Fusion-related experiments (WEST, MAST, JET, etc...) produce large amounts of data. In the future, we can expect ITER to produce an equally large amount of raw data coming from each and every shot.
Even though (fusion community as a whole) collects large sets of data, scientists suffer from a lack of an amalgamated shot catalogue and different access requirements. At the moment, finding data for a given shot requires having access to all sites (where experiments are run), being able to use different data formats (HDF5, MDSPlus, raw data), and having access to storage locations where databases are kept. It is also not possible to search for given physical characteristics of data as there is no single, unified format of storage or ontology.
Catalogue QT 2 and the Fair4Fusion Dashboard aims to solve some of these issues. By utilizing the IMAS data format and storing a reduced description of experiments' results (metainformation is stored inside the so-called Summary IDS), we provide scientists with a convenient way of browsing, searching, and (in the future) obtaining experimental data. By combining information from various sources (MAST, WEST, etc...) and different acquisition techniques, UDA (Universal Data Access), MDSPlus files, text based file formats, etc..., we are able to provide users with a consistent view and search functionality of data coming from different sources. By developing and combining loosely coupled components, based on Web Services, we can present data to users not only via a dedicated user interface (Web Application created with ReactJS) but also via command line tools and Jupyter Notebook based scripts. Openly available APIs allow connections to third party applications as long as they belong to the same Federated Authentication and Authorisation Infrastructure. Thanks to moving authorization and authentication responsibilities to external Identity Providers, we were able to move user management out of the scope of the application itself. This way, we can provide multiple, independent installations of Catalogue QT 2 and benefit from the common Authentication and Authorisation Infrastructure infrastructure. Installation of Catalogue QT 2 is possible in virtually any environment - due to the fact that we provide both bare metal-based installations and Docker-based components.
This paper presents the architecture of a proposed solution, ways of combining different, loosely-coupled components coming from different projects and possible future directions of Catalogue QT 2’s evolution.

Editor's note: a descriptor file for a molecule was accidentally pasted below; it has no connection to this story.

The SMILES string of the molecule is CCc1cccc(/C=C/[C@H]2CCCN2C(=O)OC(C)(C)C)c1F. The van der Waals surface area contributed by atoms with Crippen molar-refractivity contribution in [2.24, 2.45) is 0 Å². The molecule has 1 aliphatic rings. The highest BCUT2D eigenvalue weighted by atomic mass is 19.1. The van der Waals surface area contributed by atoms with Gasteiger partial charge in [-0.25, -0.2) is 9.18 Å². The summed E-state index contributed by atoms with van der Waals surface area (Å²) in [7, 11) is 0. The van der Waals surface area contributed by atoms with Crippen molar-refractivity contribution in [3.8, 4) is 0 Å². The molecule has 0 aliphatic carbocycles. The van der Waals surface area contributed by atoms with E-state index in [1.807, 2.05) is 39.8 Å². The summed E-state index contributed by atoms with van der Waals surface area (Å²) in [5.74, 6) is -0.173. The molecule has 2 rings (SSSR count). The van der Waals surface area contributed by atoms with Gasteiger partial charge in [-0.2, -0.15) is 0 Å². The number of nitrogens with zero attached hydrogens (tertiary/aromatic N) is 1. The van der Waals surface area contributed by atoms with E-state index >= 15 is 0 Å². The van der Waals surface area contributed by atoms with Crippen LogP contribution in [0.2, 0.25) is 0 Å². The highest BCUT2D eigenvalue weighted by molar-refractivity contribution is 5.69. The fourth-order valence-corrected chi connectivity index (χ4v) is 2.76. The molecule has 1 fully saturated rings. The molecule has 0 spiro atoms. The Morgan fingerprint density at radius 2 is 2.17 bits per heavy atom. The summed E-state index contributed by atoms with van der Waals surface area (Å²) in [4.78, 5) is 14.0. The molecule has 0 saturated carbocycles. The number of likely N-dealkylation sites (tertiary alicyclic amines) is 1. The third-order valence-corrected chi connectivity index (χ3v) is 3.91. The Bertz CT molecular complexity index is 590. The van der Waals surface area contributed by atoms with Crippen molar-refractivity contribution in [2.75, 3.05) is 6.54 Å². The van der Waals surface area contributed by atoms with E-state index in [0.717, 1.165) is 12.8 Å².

Keywords: IMAS, MDSPlus, data acquisition, fusion experiments, data analysis, web services, Docker, Authentication and Authorisation Infrastructure
Despite continued efforts to engineer a standardized infrastructure, through regular hardware and software upgrades and refactoring, the WEST CODAC still includes several subsystems based on Motorola PowerPC VME boards running LynxOS V3.1. There lies a major challenge for the years to come in maintaining and operating more than 10 such entities some of which, such as the poloidal field control and monitoring system (DGENE) are critical for Tokamak operation and plasma control.
Regarding software developments and deployments to these targets, a 30-year-old VME native compiler running on LynxOS was used until very recently. The latter was never upgraded to avoid instabilities and system incompatibilities on critical equipment. To suppress the looming risk of hardware malfunction, a complete replacement toolchain was designed. The proposed cross-compiler is based on QEMU to provide a virtualized emulated PowerPC environment. It also uses Debian 7 « Wheezy »which is a 32-bit Linux distribution providing PowerPC support. The gcc 2.94 compiler, last version to support LynxOS V3.1, was customized within this virtual PowerPC environment in order to cross-compile functional binaries targeting Motorola PowerPC VME boards.
The custom toolchain was qualified during the WEST C4 experimental campaign following a request to modify the code of DGENE. Subsequently, the toolchain was included within the WEST framework allowing for automatic deployments using the WEST continuous integration workflow and automatic software quality control for all legacy VME subsystems, with a clear impact on reliability and maintainability of some of the oldest systems on WEST.
MITICA is one of the two ongoing experiments at the ITER Neutral Beam Test Facility (NBTF) located in Padova (Italy). MITICA aims to develop the full-size neutral beam injector of ITER and, as such, its Control and Data Acquisition System will adhere to ITER CODAC directives. In particular, its timing system will be based on the IEEE1588 PTPv2 protocol and will use the ITER Time Communication Network (TCN).